Giving advice to family, do it or not? - Mothering Forums
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#1 of 24 Old 07-31-2010, 10:32 PM - Thread Starter
 
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We just had my brother, SIL and their 3 yo DD (and SIL parents) at our house for 4 days and wow, I was appalled at the 3 yo'd behavior, and how she is parented. Here's the background: they just got married, they met over the internet, she's moved halfway across the world to be with my bro. She previously worked full time while a nanny and her parents took care of her DD. My bro has never had experience with kids and instantly was a dad to a 3 yo.

Here is some of what went on. There was no planned 'play time' outside for DD, no time to just run around, be wild. They had no clue that she needs this everyday.

She has bad associations with going to the bathroom(they are trying to potty train her)-she threw tantrums not just for going poop (she is always constipated and holds her poop in for days, more on that later) but I also heard her throw a tantrum in the morning when she had to go pee, I don't know where she wanted to go pee. Her tantrums sound like a baby crying-she sounds like my 1 YO.

They beg her to eat at meals, following her around with food and spoon feeding her, I never saw her use a utensil and put food in her mouth on her own. At the end of a meal when she had refused to eat, they would offer her noodles or rice, which she would usually eat. She eats a ton of rice (I pointed out that rice can cause constipation and she is always constipated) and they constantly offer her food all day long. Her grandma was offering her food as she was going to sleep! They are worried that she is in the 3rd percentile for height and that's why they try to feed her constantly, I pointed out that she should be compared to people of her ethnicity, not americans, and that she is a normal weight.

Did I mention that she throws tantrums all day long? When she wakes from a nap. When she wakes up in the morning. When she has to go to the bathroom. When she doesn't get her way. And DB and SIL are really embarrassed by it and try to shush her and get her to quiet down, there is a big fuss. They don't just let her have the tantrum.

It is so easy for me to judge, right? DH and I 'gave' them advice while they were here, and I know we shouldn't have. They said, 'well, she was doing so well until her grandparents came to town, and then she regressed.' On one hand I feel badly for my niece, her needs are not being met: she has no idea what to expect from each day, no daily schedule, she has no idea what her 'boundaries' are, they treat her like a baby in some ways but do not allow her to 'be a kid'. They dragged her around 3 days in a row, doing adult sightseeing, plus a long car trip here.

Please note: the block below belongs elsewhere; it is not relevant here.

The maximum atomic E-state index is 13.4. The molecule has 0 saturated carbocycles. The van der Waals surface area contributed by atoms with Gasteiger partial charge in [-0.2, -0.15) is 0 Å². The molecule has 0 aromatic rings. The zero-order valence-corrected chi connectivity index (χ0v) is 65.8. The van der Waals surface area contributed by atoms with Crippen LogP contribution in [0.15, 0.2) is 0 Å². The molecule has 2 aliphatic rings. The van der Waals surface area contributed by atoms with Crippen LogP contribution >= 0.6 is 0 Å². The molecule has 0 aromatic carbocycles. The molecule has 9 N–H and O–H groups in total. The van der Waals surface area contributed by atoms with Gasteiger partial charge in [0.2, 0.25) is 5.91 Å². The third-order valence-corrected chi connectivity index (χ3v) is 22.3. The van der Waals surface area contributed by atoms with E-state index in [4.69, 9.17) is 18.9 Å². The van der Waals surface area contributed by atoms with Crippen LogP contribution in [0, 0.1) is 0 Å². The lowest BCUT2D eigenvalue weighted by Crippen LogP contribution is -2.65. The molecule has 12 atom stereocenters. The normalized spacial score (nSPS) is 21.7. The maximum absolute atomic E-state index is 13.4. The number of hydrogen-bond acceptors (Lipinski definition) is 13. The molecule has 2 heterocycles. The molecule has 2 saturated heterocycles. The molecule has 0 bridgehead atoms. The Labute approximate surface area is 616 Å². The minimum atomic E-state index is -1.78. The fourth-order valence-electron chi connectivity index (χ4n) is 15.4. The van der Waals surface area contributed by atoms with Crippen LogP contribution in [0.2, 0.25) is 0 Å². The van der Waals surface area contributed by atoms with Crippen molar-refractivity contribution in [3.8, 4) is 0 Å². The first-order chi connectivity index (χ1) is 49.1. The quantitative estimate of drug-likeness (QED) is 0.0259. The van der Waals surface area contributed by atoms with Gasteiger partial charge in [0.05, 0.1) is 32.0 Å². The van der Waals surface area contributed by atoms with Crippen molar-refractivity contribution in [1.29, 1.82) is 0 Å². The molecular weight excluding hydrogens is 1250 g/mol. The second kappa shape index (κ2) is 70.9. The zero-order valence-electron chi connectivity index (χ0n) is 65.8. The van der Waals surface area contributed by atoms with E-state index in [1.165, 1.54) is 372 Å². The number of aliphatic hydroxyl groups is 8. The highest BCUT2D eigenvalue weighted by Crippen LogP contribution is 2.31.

My 14 mo DD bit her today and I felt badly that I was not watching them closely enough (I was cooking and cleaning)to prevent it from happening. But after it happened I was with them constantly and my niece grabbed and took away every toy that DD picked up and she was teasing DD, goading her on to see if DD would bite again. IMO, DD bit her because that was the only way she could communicate that this girl was being a complete beast to her!

So, can I suggest any parenting books to DB and SIL? I think they are trying to discipline her, but they have no natural instincts and not many friends with kids. They don't have any good examples of parenting, or examples of how a normal 3 yo acts.

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#2 of 24 Old 08-01-2010, 01:16 AM
 
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Others may have different advice, but in my opinion there's no way you can offer advice in this situation and come off smelling like a rose. It'll seem judgmental, no matter what you actually intend.

I think your best option is to lead by example, be compassionate to their situation. If you're asked, you can tell what you do.

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#3 of 24 Old 08-01-2010, 01:02 PM
 
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I have to say I agree. If they are asking for advice ("How do you get your DD to behave so well?" or "I wish we knew how to potty train her.") then I'd give some input but from the sounds of your post, they aren't asking. Also you have to remember that this was an out-of-the-ordinary couple of days for their DD. If she's not regularly spending time at your house etc. then it could be that her routine was really disrupted & they were just doing their best to keep her somewhat on track. I know I'll do things differently on vacation or overnight visits to family because it's just hard to have everything thrown off from the normal routines so I might try to get DS to eat more or forget to take him outside to play because I got sidetracked with visiting or nursing or whatever...